This is really an excellent conference. I am blogging only the sessions that I believe my readers have a direct interest in, but it should be noted that the many interesting sessions are in topics OUTSIDE of what this blog typically covers. I’ll try and summarize some of those events, and add some color to my experience here.
The most surprising aspect of the conference was the high degree of technical aptitude among many of the attendees. I was concerned this was going to be a popcorn tech conference but the discussions and the attendees are of high technical caliber.
I had dinner with several sharp folks from EZ-Chip (LNOP) and sat at a table with an Intel Senior Fellow and a researcher from Hughes Research Labs. I had lunch with folks from Infinera and a company I wasn’t familiar with that sounds interesting – Equinix (EQIX). I spoke with their Chief Technologist and learned more about data centers and carriers. Very nice guy, very sharp guy.
The most mentioned company? YouTube.
There was a presentation on Very Light Jets (VLJ’s) and how they could disrupt air travel. The concept is to have small, cheap, fast aircraft that allow people to bypass the carrier hub-and-spoke model. It struck me as being analogous to migrating from a circuit switched network to a packet switched network… maybe I’m stretching a bit there. Air Taxis cannibalize car travelers or trips that would never have taken place in the first place – not necessarily commercial airline passengers. Air Taxis even convert some of those passengers to learn to fly (Not for me, I’ve run out of gas on the road too may times). One thing struck me- there were lots of heavy financial hitters in the audience- what a great advertising opportunity for the VLJ guys. They were literally mobbed on stage by the audience at the conclusion of the panel.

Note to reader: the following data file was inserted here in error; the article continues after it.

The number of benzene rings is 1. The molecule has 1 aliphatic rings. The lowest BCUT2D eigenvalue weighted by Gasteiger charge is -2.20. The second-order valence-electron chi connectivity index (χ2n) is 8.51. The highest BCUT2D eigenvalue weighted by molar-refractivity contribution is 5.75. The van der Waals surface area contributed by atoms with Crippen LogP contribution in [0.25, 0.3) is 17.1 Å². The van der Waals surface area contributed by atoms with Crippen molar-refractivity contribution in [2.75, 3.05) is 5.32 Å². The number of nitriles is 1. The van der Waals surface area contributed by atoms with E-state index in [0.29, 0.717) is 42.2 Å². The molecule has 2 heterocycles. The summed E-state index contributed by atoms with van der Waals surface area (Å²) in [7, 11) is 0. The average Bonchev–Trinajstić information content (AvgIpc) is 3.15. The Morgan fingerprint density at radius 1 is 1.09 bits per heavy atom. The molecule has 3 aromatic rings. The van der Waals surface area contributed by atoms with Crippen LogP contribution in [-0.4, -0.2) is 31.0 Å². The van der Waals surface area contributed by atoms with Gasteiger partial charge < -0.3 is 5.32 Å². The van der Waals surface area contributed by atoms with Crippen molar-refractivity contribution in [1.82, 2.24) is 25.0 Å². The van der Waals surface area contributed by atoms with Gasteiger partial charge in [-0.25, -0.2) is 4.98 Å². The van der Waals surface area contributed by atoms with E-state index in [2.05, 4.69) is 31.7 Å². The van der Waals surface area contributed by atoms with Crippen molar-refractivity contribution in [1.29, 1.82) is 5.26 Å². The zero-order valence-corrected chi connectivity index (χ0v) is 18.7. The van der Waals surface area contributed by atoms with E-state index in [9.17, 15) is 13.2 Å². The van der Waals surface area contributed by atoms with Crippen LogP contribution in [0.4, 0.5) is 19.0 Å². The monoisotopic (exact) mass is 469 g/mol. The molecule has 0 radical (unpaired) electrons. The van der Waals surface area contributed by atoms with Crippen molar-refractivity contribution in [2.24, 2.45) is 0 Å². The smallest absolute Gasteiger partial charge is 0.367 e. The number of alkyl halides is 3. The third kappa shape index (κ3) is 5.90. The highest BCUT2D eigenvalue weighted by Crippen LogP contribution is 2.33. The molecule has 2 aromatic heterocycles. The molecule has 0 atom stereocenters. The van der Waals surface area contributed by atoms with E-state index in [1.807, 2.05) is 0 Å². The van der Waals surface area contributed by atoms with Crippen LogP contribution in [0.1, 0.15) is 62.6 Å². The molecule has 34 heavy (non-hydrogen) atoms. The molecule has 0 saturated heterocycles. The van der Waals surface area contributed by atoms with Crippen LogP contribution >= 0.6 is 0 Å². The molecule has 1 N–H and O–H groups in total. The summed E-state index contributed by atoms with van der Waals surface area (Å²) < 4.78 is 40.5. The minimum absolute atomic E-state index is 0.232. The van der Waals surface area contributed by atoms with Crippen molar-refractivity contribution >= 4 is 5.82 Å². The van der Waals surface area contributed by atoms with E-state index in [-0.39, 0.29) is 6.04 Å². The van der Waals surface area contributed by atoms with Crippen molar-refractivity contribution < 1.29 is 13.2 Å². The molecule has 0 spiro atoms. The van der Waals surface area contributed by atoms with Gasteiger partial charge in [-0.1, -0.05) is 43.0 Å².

Michael Milken made a great presentation about how America must adapt to a world rapidly evolving due to financial and medical revolutions. Some quick factoids from his pitch:
While readers may disagree, I have always admired Milken as a financial innovator. He is also an excellent speaker who is pursuing initiatives that I agree with wholeheartedly (Teacher merit pay, privatizing education).
There were more presentations on Medical technology after dinner, a very straightforward and moving pitch by scientist Arthur Robinson.
I don’t feel like I am doing justice to the simplicity and clarity of Mr. Robiinsons arguments.
That’s day one. I have two more session summaries to write up, very interesting discussions about data center hardware and ‘The Death of the All Optical Network’. You really get your moneys worth with this conference – it runs 8AM to 9PM. It leaves little time for getting work done, and getting blogging done.
This post is one of a series as I blog the Gilder Telecosm 2006 conference. All posts can be found by searching for ‘Telecosm 2006’.